The cake donut note begins to morph into a warm pretzel as the Mombacho Miami’s second third gets underway. While I’m waiting eagerly to see just how much pepper this new edition of the Mombacho offers, the cigar shocks my palate by backing off on the pepper quite considerably, getting into a medium strength and body profile by the midway point and giving the blend a chance to show its complexity. However, this cigar doesn’t beat around the bush when it wants to show its peppery muscle, and depending on the way the breeze is blowing can be an all-out attack on your senses at times, including a real eye irritant. The pepper buildup gets going again just ahead of the midway point, steadily increasing in amount and force both in the nose and on the tongue, yet it never quite gets brutish with its power. The final puffs of the second third are greeted by a fairly sudden return of the pepper as the cigar teases the setup of a pepper-driven final third.
Some very clean, refined black pepper starts off the final third of the Mombacho Miami as the strength continues to inch forward, though a bit of sourness has crept in as well, leaving a less-than-ideal lingering finish on the palate. I find myself wanting some sort of flavor changes from the Mombacho Miami, yet they don’t seem to be coming other than by way of changes in the pepper content. There are a few points where a respite reveals a slight sweetness in the cigar, aloe-like in some samples and a more generic, heavy sweetness in others. In the final inch and a half, heat begins to come into play, slightly altering the flavor towards a sharper, brasher profile that repeats the sour notes on occasion while also picking up a bit of a hard candy profile, almost like someone’s first attempt at trying to make some. Briefer puffs mitigate that quite a bit, as the pepper trails off and a dry cedar note comes in to close the cigar out.
- I still remember smoking the original Mombacho in 2010 at a store called Shades of Havana in Peoria, Ariz., which unfortunately is no longer in business.
- In fact, that cigar made such an impression on me that I took a picture of it; this is from Sept. 18, 2010.
- I don’t know if the cigar was solely to blame, but during the second sample my eyes got incredibly irritated by something, reaching the point where I had to rinse them out a few times. If you can, smoke it with the breeze at your back, not coming towards you.
- The expression “sneaky strong” can be used at times with the Mombacho Miami; it’s not an in-your-face strength, but the pepper will certainly be felt at times and often not in direct correlation to what your senses might be picking up.
- This is definitely not a solid choice to smoke on a hot day in Phoenix or wherever you might be, as the strength seems to get compounded by the heat and dry air. Best to smoke it on as comfortable a day as possible as it will certainly challenge your fortitude.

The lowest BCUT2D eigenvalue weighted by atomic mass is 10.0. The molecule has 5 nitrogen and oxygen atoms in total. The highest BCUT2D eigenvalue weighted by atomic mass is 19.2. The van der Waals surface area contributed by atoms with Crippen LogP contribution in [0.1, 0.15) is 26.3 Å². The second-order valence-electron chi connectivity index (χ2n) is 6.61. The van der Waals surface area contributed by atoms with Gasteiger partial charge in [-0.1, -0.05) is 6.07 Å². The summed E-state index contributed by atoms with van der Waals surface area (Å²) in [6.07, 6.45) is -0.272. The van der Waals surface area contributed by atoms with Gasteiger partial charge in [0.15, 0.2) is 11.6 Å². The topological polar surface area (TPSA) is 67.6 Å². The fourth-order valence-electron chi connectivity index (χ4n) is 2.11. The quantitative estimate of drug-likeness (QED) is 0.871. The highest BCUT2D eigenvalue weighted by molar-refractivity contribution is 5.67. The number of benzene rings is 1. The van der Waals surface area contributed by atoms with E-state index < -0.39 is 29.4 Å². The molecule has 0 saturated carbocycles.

- Construction was nearly flawless on each sample, and the consistency from sample to sample was among the best I’ve experienced in recent memory.
- A tip of the hat to CigarCyclopedia.com and Perelman’s Pocket Cyclopedia of Cigars for some help with the background of the Mombacho Thermonuclear Series.
- The word thermonuclear has been used elsewhere in the cigar world, most notably by Pete Johnson of Tatuaje, who created the never-released Tatuaje Thermonuclear several years ago as a joke because of just how strong it was. It was no joke, however, and became the basis for the Tatuaje T110, PJ40th, M80, Fausto line, Avion line, and several store exclusives.
- Viaje has also used the term nuclear to refer to some of the cigars in its Skull and Bones line; the red banded cigars are named for nuclear weapons, while the white banded cigars are named for non-nuclear bombs.
- EO Brands released the 601 La Bomba Nuclear, a 6 x 50 toro, back in June 2011.
- The cigars for this review were purchased by halfwheel.
- Casa Fernández advertises on halfwheel.
- Final smoking time was two hours and 15 on average.
- The only place to get the Mombacho Thermonuclear Edición Limitada Miami is Serious Cigars in Houston. Fine them here or by calling 866.372.4427. Be sure to tell them you heard about it on halfwheel.
I can’t recall the last time that I ever found myself disappointed by the strength in a cigar, especially one where it’s by no means lacking, yet there was just something about the Mombacho Miami that had me yearning for what be a unattainable memory from nearly six years ago of the original Mombacho Thermonuclear Series. That said, there’s not a lot to complain about when it comes to this cigar: strength is plentiful and for the most part very clean, with little in the way of irritation. Complexity and the number of transitions could certainly be improved, but given the power the cigar has at the moment, it seems possible that those could develop with time without necessarily sacrificing the plentiful amounts of pepper. They say you can’t go home again, and that is certainly the case with the memories of the original Mombacho, but this revamped version isn’t a bad substitute.